Nice to meet you, and hey to Eduardo! 🙂
First I’ll answer generally, and then specifically (i.e. how I do it with my specific things).
Generally speaking, you have to prioritize what’s most important to you, let go of the small stuff, learn to say no, and stop working on side projects or ask for help to keep them going.
In my case, I ask for help. And it works.
So. I’m a full-time dad and a full-time (and busy!) Automattician, and those are my full-time, day-in, day-out focuses. The rest is possible by having great teams, trusting them to do what they do, and checking in with them as frequently as need be.
For An Event Apart, there’s a lot of editorial work to be done choosing the best speakers, helping them hone in on the most relevant topics, and arranging those topics editorially in each AEA conference. I can’t hand that work off. It needs me. I email and meet weekly with staffer/producer/editorial consultant Toby Malina and partner/co-founder Eric Meyer, and reach out to speakers via email and calls as needed. The billions of hours of additional work needed to mount a successful conference are handled entirely by the brilliant Marci Eversole. I trust her with my life.
The conference enhances the knowledge I’m able to bring to my work at Automattic, since I’m constantly interacting with and learning from some of the very best designers, developers and strategists in our industry. Automattic is an open source company dedicated to democratizing publishing and sharing knowledge. An Event Apart is about sharing knowledge about the open web. The values are in sync, and the time I put into An Event Apart, although it’s done outside of Automattic business hours, is in some ways, conceptually, also work I do for Automattic.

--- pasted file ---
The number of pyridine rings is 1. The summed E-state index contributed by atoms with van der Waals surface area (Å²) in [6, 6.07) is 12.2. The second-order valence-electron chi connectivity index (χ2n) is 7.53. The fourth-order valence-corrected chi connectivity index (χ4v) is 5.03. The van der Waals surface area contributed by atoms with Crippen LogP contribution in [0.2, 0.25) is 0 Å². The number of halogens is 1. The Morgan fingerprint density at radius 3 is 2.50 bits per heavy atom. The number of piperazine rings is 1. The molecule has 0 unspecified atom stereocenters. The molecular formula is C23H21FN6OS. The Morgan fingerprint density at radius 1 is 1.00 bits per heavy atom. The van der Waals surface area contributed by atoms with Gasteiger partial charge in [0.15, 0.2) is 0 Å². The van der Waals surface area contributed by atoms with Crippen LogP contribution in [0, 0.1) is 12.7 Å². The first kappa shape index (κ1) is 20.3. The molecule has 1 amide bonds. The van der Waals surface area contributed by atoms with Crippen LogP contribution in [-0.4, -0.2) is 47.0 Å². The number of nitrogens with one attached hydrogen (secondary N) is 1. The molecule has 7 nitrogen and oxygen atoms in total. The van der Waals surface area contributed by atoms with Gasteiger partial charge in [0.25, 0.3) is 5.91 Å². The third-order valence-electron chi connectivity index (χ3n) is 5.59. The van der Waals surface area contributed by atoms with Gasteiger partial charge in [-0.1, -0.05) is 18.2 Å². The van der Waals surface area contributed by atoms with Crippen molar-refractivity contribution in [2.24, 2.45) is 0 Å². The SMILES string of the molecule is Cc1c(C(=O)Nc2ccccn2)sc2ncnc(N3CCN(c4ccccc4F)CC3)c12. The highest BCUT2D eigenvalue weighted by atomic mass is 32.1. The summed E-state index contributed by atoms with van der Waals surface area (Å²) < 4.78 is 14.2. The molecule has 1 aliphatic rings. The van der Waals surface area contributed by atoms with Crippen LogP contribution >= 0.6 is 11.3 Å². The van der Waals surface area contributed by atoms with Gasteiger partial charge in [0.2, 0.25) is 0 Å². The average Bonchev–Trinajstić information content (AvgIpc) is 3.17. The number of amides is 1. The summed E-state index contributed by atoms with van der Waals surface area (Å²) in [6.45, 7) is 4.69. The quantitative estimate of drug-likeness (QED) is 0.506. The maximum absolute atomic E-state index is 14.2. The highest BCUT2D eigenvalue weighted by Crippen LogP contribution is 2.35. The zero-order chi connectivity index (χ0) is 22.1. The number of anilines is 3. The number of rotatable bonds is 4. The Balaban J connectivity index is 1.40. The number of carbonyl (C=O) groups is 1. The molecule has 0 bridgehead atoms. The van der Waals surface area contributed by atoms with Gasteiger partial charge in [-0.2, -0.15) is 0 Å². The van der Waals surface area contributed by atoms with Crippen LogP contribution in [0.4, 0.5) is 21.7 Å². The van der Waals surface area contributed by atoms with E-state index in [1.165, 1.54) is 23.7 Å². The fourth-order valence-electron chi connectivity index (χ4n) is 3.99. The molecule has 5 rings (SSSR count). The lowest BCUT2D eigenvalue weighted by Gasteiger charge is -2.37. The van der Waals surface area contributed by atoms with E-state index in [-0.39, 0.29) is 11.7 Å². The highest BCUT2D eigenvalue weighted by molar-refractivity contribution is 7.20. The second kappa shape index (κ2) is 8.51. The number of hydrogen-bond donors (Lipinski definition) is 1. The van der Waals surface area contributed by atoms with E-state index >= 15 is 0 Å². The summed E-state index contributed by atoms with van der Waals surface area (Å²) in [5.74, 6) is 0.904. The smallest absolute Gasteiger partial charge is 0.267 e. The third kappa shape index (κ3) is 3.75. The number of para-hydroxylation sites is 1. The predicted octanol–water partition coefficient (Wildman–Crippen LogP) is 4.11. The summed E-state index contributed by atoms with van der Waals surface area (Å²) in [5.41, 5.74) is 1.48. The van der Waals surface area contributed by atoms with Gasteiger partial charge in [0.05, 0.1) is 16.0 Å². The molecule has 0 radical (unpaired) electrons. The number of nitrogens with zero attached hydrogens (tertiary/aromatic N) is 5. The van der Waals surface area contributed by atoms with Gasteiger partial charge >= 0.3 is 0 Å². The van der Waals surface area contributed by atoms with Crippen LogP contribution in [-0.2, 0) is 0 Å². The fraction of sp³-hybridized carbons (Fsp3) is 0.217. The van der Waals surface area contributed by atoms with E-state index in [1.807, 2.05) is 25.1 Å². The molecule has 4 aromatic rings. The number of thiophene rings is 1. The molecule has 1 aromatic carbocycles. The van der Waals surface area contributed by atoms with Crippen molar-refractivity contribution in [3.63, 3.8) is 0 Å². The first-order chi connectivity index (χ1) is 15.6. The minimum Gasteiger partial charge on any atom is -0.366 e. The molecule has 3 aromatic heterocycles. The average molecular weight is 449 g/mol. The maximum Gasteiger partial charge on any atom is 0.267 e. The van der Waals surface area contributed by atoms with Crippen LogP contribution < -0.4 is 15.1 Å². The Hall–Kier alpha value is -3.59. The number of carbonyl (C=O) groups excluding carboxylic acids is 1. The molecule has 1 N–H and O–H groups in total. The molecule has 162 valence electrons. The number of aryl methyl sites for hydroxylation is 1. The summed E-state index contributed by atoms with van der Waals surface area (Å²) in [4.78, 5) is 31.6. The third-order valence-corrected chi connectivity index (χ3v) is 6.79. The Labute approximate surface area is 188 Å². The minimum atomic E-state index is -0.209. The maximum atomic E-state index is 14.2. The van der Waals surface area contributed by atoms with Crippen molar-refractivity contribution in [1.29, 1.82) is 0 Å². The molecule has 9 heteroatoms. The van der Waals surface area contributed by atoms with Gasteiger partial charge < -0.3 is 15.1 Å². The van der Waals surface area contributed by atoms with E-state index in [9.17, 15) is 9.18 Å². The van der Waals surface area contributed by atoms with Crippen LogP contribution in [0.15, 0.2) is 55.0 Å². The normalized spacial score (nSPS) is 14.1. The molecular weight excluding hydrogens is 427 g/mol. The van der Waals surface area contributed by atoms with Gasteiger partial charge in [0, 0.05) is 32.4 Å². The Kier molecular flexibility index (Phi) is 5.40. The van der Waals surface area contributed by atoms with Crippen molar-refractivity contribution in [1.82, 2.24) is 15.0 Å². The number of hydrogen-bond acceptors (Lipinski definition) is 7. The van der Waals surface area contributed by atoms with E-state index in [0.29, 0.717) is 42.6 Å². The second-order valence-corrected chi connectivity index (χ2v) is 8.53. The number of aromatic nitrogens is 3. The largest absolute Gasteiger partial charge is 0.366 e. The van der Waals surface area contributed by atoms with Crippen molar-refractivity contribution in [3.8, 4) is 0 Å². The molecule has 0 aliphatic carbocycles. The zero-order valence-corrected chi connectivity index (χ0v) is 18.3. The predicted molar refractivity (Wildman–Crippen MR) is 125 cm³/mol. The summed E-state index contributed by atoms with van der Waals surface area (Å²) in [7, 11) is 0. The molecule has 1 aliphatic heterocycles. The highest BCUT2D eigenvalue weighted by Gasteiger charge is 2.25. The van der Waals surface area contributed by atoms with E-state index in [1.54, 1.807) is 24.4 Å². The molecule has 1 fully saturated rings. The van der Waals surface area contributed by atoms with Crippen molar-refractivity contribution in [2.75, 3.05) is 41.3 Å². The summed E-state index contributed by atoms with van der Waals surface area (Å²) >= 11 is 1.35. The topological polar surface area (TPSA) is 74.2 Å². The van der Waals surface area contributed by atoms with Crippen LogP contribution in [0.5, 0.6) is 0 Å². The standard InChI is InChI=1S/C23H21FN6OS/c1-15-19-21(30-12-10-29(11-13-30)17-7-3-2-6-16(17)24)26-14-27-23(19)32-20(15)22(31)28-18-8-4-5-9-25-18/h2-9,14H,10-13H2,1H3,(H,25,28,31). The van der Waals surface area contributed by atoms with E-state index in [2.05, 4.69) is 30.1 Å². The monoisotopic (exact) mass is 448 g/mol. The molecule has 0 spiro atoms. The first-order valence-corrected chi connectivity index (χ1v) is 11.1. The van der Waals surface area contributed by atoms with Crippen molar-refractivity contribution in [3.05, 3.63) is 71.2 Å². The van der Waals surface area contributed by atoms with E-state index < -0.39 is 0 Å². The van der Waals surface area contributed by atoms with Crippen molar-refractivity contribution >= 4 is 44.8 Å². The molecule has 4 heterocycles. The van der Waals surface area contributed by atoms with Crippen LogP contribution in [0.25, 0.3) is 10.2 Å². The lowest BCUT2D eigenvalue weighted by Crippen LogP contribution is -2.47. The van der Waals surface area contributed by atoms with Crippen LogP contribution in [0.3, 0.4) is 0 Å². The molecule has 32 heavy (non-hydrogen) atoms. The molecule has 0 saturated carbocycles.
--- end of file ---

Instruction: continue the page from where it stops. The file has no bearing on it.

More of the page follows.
A List Apart functions because of the brilliance and hard work of our crew, including Aaron Gustafson, Michelle Kondou, Brandon Gregory, Mica McPheeters, Dougal Macpherson, Tatiana Mac, Adrian Roselli, Rachel Andrew, Dezzie Garcia, Sara Wegman, and many other extraordinarily gifted people (all listed on that Masthead), who review submissions, work with authors to fine-tune them, and manage the many other tasks that go into creating a low-volume, high-quality web publication. All I need to do is read the article drafts and weigh in on the discussions as to their merits. That’s something I’d do for pleasure anyway. It takes less time than I spend watching TV or going to the gym—because the team is that good, and their collective intelligence is that powerful.
Since moving from our old platform to WordPress (with the incredibly able assistance of Tiffany Bridge and the Automattic Special Projects team, which is how I fell in love with that team, and which led indirectly to my taking a job there), we’ve also been able to bring our Italian publication edited by creative director Valeria Brigatti in-house, instead of treating it as an external publication. Again, all I had to do was say, “Yes, please.”
A Book Apart is, I think, an important addition to the canon of great books for people who design, write, and code. I co-founded it with Jason Santa Maria, and in the beginning, we were very busy setting it up, but today, and for several years, CEO Katel LeDu has done EVERYTHING. Jason and I weigh in a book proposals and give Katel our thumbs-up when she proposes big changes to how the company works, but it’s really all Katel and her staff and consultants at this point.
I could not run the three Aparts myself. I could not even run one of them myself. Finding good partners. People worthy of trust. People with talent and work ethics you can depend on. That’s the secret.